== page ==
This festive season Cleveland Police is running the ‘12 Online Frauds of Christmas’ campaign to protect thousands of people in our communities from falling victim to cyber-fraudsters.
Kicking-off tomorrow on ‘Black Friday’, which marks the start of the busiest four days of internet shopping of the year, the Force will be doing everything they can to raise awareness of a dozen online frauds that have the potential to ruin your festive fun. Working in partnership with the City of London Police, which is the National Policing Lead for Fraud, Cleveland Police begin by shining a light on the ‘do’s’ and ‘don’ts’ of online shopping.
Detective Inspector Dave Turnbull, Head of Cleveland Police’s Economic Crime Unit said: “At this time many people will use internet shopping and online auction sites to do their Christmas shopping, or book holidays or tickets for events. Shopping online can put you at risk of fraud. Please make sure that you take adequate precautions to protect yourself by following the simple advice in the 12 Online Frauds of Christmas campaign.”
So far in 2014, 74% of all adults nationwide have bought goods or services online, and this December around 50% of UK citizens are expected to use the internet to buy more than half of their Christmas presents. The good news is the majority of us will still have our presents delivered to our doorstep or into our email account without a hitch.
However, the sad reality is there will also be tens of thousands of people across the UK whose Christmas will be damaged, and in some cases destroyed, after finding out they have fallen foul of heartless criminals who specialise in tricking internet users with the promise of great online deals and big cash savings.
After ‘Black Friday’ the Force move on to ‘Cyber Monday’ (Dec 1) where they will be focusing on the hazards of opening christmas e-cards sent via email which, unknown to the recipient, may be carrying a virus (malware) that can embed itself and then corrupt your smart phone, tablet or laptop.
And then, every 24 hours for the next ten working days, they will be working with 37 other local police forces and a range of public and private sector organisations to flag up the threat of ten more online festive frauds, identified by the City of London Police’s National Fraud Intelligence Bureau (NFIB).
The December running order is:
- Nov 28: Online shopping fraud
- Dec 1: Christmas e-cards
- Dec 2: Auction fraud
- Dec 3: Holiday fraud
- Dec 4: Loan and investment scams
- Dec 5: Ticketing fraud
- Dec 8: Donating to charity
- Dec 9: Mobile malware/malicious apps
- Dec 10: Money transfers
- Dec 11: Social media scams
- Dec 12: Dating/romance scam
- Dec 15: Mobile payments
To spread the word far and wide about ‘The 12 online frauds of Christmas’ campaign Cleveland Police will be talking to local people and sharing top safety tips via traditional and social media and through their own community engagement teams. More internet safety advice can also be found at www.getsafeonline.org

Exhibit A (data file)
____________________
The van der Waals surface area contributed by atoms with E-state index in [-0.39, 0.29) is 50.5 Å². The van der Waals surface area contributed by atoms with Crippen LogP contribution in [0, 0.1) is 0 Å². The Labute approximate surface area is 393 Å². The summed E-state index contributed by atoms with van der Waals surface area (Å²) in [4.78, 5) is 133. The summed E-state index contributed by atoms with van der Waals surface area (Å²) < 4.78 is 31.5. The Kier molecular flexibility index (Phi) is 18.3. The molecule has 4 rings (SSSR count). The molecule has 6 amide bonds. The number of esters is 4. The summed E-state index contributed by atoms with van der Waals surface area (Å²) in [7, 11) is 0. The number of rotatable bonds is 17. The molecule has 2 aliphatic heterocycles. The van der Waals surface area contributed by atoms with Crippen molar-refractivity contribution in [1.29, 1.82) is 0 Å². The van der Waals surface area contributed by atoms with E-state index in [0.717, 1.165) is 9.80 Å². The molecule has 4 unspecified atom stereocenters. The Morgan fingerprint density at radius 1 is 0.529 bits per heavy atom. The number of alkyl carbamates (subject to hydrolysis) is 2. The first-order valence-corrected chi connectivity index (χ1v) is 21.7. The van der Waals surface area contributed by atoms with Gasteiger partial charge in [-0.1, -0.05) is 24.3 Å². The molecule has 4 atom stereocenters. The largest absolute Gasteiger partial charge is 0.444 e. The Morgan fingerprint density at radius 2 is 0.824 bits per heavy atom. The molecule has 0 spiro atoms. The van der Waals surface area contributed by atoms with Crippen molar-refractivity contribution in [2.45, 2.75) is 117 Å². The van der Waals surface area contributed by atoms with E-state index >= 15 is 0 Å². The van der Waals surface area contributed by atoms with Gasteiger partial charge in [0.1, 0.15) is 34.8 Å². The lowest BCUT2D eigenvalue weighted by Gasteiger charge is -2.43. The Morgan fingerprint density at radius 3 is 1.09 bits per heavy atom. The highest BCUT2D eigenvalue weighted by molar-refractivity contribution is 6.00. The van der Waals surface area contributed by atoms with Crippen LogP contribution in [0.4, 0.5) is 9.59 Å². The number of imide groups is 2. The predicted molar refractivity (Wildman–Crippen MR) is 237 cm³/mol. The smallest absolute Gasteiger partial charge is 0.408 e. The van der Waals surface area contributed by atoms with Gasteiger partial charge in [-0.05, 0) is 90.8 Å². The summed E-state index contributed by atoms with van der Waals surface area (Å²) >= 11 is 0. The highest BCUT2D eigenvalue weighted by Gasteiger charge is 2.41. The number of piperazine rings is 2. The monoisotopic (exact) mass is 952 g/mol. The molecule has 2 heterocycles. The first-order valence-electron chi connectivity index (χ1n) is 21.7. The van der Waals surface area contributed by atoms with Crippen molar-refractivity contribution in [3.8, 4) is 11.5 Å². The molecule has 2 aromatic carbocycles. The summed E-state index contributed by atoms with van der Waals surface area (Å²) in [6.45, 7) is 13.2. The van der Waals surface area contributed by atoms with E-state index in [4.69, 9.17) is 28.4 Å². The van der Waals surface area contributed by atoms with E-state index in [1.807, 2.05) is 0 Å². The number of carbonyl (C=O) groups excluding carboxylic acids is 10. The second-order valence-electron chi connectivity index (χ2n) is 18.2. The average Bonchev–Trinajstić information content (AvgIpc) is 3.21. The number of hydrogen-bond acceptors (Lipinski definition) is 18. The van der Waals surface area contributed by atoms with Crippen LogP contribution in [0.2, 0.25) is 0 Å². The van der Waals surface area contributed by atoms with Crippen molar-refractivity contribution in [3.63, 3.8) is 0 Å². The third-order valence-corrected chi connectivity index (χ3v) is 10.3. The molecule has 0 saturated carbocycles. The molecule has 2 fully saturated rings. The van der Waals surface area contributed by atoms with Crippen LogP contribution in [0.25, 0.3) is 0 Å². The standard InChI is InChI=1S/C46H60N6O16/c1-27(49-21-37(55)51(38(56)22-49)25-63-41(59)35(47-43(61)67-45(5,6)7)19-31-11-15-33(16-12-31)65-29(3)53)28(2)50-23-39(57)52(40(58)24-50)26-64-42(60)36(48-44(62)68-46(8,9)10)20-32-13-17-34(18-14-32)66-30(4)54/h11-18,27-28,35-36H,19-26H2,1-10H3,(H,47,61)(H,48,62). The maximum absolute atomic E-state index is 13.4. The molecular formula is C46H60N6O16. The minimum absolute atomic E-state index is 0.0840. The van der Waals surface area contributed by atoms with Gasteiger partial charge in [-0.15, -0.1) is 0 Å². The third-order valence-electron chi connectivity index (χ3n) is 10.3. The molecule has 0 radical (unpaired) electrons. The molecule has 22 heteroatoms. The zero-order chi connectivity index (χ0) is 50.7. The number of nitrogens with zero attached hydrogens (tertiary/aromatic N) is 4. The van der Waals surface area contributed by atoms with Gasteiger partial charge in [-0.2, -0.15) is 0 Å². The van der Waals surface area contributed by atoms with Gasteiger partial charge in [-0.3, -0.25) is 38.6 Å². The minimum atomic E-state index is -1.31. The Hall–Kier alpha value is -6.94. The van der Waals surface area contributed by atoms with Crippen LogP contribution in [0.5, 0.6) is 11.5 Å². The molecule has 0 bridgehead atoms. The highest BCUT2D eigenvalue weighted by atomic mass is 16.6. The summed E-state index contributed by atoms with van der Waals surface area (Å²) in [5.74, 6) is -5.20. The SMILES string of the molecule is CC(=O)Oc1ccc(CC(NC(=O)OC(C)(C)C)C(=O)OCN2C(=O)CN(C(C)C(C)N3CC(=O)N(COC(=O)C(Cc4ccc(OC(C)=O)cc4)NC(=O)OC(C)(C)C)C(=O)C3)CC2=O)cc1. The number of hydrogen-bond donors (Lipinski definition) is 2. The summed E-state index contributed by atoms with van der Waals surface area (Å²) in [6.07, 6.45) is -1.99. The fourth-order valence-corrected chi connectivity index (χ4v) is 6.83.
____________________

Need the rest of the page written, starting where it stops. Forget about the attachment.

Inspector Turnbull added: “We will also be urging anyone who has had the misfortune to fall victim to one of the dozen festive frauds, or any other type of cyber-fraud, to report to Action Fraud – the City of London Police-based national reporting centre - on 0300 123 040 or at www.actionfraud.police.uk
And if we have the evidence to take direct action, either sent through from the NFIB or handed to us by local victims, we will move swiftly to disrupt and shut down online criminal activity and identify and find those responsible.This will be then fed back to the City of London Police and shared with other forces involved in the campaign and, if appropriate, with public and private sector campaign partners that include the Home Office, Get Safe Online, National Trading Standards, Crimestoppers, Victim Support and the Financial Conduct Authority (FCA)."
City of London Police Commander Steve Head, who is the National Police Economic Crime Coordinator and overseeing ‘The 12 frauds of Christmas’ campaign, said: “Easy access to the internet has revolutionised the way we shop and pay for Christmas gifts and festive breaks, and how we go about searching for a New Year romance. Unfortunately it has also made us vulnerable to crooks that specialise in creating online cons that lure people in with the promise of cheap deals and stress-free purchasing, or that corrupt our smartphones, tablets and lap tops with computer viruses.
“The key to staying safe this December, and throughout 2015, is to understand the nature of the threat we face and to have easy access to information that will keep us out of the clutches of cyber-fraudsters. This is why we have created the ‘The 12 online frauds of Christmas’ and set-up a unique law enforcement and public and private sector partnership that I believe can deliver the campaign’s key information and safety tips to millions of people who will be using the internet over the next few weeks in search for the best possible gifts and the most stress free festive period.”
Tony Neate, CEO, Get Safe Online, said: “Every year there’s a mad rush as shoppers get online to order presents in time for Christmas, starting with Black Friday. Shopping online can be a great convenience for Christmas shoppers but we also need to stay vigilant and take care with what we’re buying, who we’re buying from as well as how to pay for purchases.
"Sadly, year on year we hear about people thinking they have got the perfect Christmas gift for someone but they end up disappointed because they didn’t recognise the most common scams out there. We are urging online shoppers to take a step back and think before they buy – always question if it is too good to be true, do your due diligence to check the authenticity of the site or product and make sure you use secure and protected methods of payment.”
Posted on Friday 28th November 2014